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Graff & Associates, LLC - Family Law
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Modifying a child support order

Like virtually all parents, you want to provide the best possible life for your kids. While there is no substitute for quality parenting time, money is important. As such, you may have a legal obligation to pay child support. Alternatively, you may receive monthly payments from your children’s co-parent. 

In Pennsylvania, the consequences of not paying court-ordered child support are severe. If you fail to pay, you may face jail time. You may also lose your driver’s license or your professional license. As such, it is vital to keep up with your support payments. If you simply cannot, asking a judge to modify the obligation may be the right approach. 

Initial child support 

In the Keystone State, judges take child support seriously. After all, they want to be sure children have enough financial resources to thrive. Before making an initial child support order, judges consider the following factors: 

  •         Each parent’s income and assets
  •         Each parent’s time with the kids
  •         Each child’s needs 

Modified child support 

While the law expects you to stay current on your child support payments, it also recognizes that you may have a change in circumstances that makes payment difficult or impossible. The following circumstances may sway a judge:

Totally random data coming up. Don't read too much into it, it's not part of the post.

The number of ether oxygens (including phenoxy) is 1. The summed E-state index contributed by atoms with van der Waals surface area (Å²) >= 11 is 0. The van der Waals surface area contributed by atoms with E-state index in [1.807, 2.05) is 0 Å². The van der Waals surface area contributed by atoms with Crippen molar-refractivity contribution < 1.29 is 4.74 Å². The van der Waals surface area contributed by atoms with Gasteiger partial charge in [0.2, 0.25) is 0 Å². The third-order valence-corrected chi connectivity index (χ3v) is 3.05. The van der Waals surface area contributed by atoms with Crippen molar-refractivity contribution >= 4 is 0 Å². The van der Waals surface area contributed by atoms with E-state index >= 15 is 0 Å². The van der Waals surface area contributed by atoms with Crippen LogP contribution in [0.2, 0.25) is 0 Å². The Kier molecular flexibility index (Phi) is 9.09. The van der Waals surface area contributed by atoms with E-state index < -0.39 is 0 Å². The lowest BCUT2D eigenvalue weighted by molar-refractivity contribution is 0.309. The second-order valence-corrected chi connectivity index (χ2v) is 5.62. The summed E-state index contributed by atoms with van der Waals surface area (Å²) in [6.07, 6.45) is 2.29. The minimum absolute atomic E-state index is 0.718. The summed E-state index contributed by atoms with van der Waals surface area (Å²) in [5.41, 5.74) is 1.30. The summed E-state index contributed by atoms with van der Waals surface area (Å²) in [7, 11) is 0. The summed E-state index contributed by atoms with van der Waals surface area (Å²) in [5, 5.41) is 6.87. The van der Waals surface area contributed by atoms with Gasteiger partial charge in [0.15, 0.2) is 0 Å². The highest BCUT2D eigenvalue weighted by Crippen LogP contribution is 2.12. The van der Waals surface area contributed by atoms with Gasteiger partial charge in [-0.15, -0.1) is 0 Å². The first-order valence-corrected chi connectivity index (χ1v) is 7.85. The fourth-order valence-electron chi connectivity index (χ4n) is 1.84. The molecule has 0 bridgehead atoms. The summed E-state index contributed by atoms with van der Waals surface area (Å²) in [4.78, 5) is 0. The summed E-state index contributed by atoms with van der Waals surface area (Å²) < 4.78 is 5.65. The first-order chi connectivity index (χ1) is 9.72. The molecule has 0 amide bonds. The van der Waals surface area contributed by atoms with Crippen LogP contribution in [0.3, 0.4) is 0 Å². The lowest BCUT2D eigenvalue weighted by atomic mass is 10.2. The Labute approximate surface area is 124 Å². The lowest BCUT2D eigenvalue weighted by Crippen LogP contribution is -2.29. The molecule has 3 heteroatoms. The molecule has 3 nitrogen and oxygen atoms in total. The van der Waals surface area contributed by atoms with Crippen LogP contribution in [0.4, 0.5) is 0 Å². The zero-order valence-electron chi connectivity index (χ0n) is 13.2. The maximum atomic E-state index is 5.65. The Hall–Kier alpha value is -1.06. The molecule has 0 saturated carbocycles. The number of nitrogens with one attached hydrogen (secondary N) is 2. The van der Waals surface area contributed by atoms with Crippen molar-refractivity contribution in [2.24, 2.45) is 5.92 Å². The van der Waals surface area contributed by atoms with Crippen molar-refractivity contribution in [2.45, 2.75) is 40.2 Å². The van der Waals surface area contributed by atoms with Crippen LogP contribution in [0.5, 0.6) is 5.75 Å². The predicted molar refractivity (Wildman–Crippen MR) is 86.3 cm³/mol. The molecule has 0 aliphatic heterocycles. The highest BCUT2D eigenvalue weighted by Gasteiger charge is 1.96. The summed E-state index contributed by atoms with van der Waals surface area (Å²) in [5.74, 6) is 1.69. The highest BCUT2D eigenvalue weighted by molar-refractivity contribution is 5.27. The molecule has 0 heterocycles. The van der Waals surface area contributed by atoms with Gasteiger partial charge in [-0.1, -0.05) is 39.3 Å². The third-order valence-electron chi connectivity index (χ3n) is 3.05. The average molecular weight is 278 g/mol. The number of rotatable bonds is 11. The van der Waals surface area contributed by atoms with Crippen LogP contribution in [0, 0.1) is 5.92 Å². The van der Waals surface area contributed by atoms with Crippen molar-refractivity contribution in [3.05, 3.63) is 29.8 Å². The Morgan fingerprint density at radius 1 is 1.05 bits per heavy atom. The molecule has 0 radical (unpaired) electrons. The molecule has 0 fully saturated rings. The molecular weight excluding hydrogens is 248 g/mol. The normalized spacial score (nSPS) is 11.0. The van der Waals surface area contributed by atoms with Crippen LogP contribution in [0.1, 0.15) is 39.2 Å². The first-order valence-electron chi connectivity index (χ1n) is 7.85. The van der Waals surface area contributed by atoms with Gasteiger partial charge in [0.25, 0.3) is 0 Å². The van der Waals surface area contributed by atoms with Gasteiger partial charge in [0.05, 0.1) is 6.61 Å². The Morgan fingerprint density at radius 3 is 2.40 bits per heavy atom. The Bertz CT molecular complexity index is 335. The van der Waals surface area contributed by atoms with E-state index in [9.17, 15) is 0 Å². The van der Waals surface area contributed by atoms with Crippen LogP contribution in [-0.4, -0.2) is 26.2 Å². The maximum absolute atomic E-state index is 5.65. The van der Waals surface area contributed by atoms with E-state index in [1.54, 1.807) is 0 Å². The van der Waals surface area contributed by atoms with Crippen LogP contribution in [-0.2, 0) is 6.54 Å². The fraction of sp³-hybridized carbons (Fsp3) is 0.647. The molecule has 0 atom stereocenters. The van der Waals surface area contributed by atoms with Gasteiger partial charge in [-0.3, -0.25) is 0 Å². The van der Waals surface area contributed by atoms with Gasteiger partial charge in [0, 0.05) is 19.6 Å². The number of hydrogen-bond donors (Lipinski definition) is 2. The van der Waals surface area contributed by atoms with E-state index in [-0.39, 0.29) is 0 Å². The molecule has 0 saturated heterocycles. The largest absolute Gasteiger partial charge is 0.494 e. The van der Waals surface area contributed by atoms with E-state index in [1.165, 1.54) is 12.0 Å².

•         An increase in parental time
  •         An increase in the receiving parent’s income
  •         A decrease in the paying parent’s income
  •         A change in the needs of the children 

Inherent risk 

If you cannot pay child support or have another valid reason for seeking a modification, asking a judge to change your support obligation may make sense. Still, there is some inherent risk in doing so. That is, when you request a support modification, a judge may decide that you should pay more in child support after reviewing relevant evidence. 

Your child support obligation will not last forever. Still, if you cannot make your monthly payments, you may feel overwhelming anxiety. By understanding what it takes to modify a support order, you can make the right decision for both you and your family.